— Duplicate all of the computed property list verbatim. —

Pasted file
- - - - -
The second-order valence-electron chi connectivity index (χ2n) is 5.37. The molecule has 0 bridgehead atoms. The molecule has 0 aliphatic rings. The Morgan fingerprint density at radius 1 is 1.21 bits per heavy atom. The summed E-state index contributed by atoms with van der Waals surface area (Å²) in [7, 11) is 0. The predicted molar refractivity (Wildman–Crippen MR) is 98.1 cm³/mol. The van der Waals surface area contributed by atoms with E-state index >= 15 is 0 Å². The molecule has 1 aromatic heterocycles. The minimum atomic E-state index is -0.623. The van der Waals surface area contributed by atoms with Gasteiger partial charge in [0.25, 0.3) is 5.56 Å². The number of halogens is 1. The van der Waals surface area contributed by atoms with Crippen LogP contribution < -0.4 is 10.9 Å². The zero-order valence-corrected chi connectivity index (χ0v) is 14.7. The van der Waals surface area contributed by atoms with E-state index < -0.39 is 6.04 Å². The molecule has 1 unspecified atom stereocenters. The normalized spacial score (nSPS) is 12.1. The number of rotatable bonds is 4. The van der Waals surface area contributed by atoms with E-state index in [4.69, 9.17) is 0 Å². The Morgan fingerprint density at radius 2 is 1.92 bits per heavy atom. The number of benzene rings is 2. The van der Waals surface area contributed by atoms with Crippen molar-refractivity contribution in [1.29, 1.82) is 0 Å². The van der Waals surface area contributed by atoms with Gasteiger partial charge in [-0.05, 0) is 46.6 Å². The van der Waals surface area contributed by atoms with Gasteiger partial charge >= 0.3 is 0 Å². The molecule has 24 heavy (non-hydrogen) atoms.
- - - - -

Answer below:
The second-order valence-electron chi connectivity index (χ2n) is 5.37. The molecule has 0 bridgehead atoms. The molecule has 0 aliphatic rings. The Morgan fingerprint density at radius 1 is 1.21 bits per heavy atom. The summed E-state index contributed by atoms with van der Waals surface area (Å²) in [7, 11) is 0. The predicted molar refractivity (Wildman–Crippen MR) is 98.1 cm³/mol. The van der Waals surface area contributed by atoms with E-state index >= 15 is 0 Å². The molecule has 1 aromatic heterocycles. The minimum atomic E-state index is -0.623. The van der Waals surface area contributed by atoms with Gasteiger partial charge in [0.25, 0.3) is 5.56 Å². The number of halogens is 1. The van der Waals surface area contributed by atoms with Crippen LogP contribution < -0.4 is 10.9 Å². The zero-order valence-corrected chi connectivity index (χ0v) is 14.7. The van der Waals surface area contributed by atoms with E-state index < -0.39 is 6.04 Å². The molecule has 1 unspecified atom stereocenters. The normalized spacial score (nSPS) is 12.1. The number of rotatable bonds is 4. The van der Waals surface area contributed by atoms with E-state index in [4.69, 9.17) is 0 Å². The Morgan fingerprint density at radius 2 is 1.92 bits per heavy atom. The number of benzene rings is 2. The van der Waals surface area contributed by atoms with Crippen molar-refractivity contribution in [1.29, 1.82) is 0 Å². The van der Waals surface area contributed by atoms with Gasteiger partial charge in [-0.05, 0) is 46.6 Å². The van der Waals surface area contributed by atoms with Gasteiger partial charge >= 0.3 is 0 Å². The molecule has 24 heavy (non-hydrogen) atoms.